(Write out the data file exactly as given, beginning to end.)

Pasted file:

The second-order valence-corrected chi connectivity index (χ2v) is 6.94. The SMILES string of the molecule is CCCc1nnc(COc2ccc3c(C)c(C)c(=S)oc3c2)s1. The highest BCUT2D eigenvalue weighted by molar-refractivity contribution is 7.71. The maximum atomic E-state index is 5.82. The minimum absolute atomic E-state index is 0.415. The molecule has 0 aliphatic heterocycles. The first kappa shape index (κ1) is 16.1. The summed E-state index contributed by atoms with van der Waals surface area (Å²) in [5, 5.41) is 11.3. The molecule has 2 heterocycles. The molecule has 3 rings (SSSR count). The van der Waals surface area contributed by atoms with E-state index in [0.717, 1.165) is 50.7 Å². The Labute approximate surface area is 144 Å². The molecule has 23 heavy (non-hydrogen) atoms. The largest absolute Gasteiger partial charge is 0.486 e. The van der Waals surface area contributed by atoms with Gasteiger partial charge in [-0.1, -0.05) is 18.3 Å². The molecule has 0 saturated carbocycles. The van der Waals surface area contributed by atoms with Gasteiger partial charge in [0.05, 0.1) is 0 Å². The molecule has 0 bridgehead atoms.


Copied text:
The second-order valence-corrected chi connectivity index (χ2v) is 6.94. The SMILES string of the molecule is CCCc1nnc(COc2ccc3c(C)c(C)c(=S)oc3c2)s1. The highest BCUT2D eigenvalue weighted by molar-refractivity contribution is 7.71. The maximum atomic E-state index is 5.82. The minimum absolute atomic E-state index is 0.415. The molecule has 0 aliphatic heterocycles. The first kappa shape index (κ1) is 16.1. The summed E-state index contributed by atoms with van der Waals surface area (Å²) in [5, 5.41) is 11.3. The molecule has 2 heterocycles. The molecule has 3 rings (SSSR count). The van der Waals surface area contributed by atoms with E-state index in [0.717, 1.165) is 50.7 Å². The Labute approximate surface area is 144 Å². The molecule has 23 heavy (non-hydrogen) atoms. The largest absolute Gasteiger partial charge is 0.486 e. The van der Waals surface area contributed by atoms with Gasteiger partial charge in [-0.1, -0.05) is 18.3 Å². The molecule has 0 saturated carbocycles. The van der Waals surface area contributed by atoms with Gasteiger partial charge in [0.05, 0.1) is 0 Å². The molecule has 0 bridgehead atoms.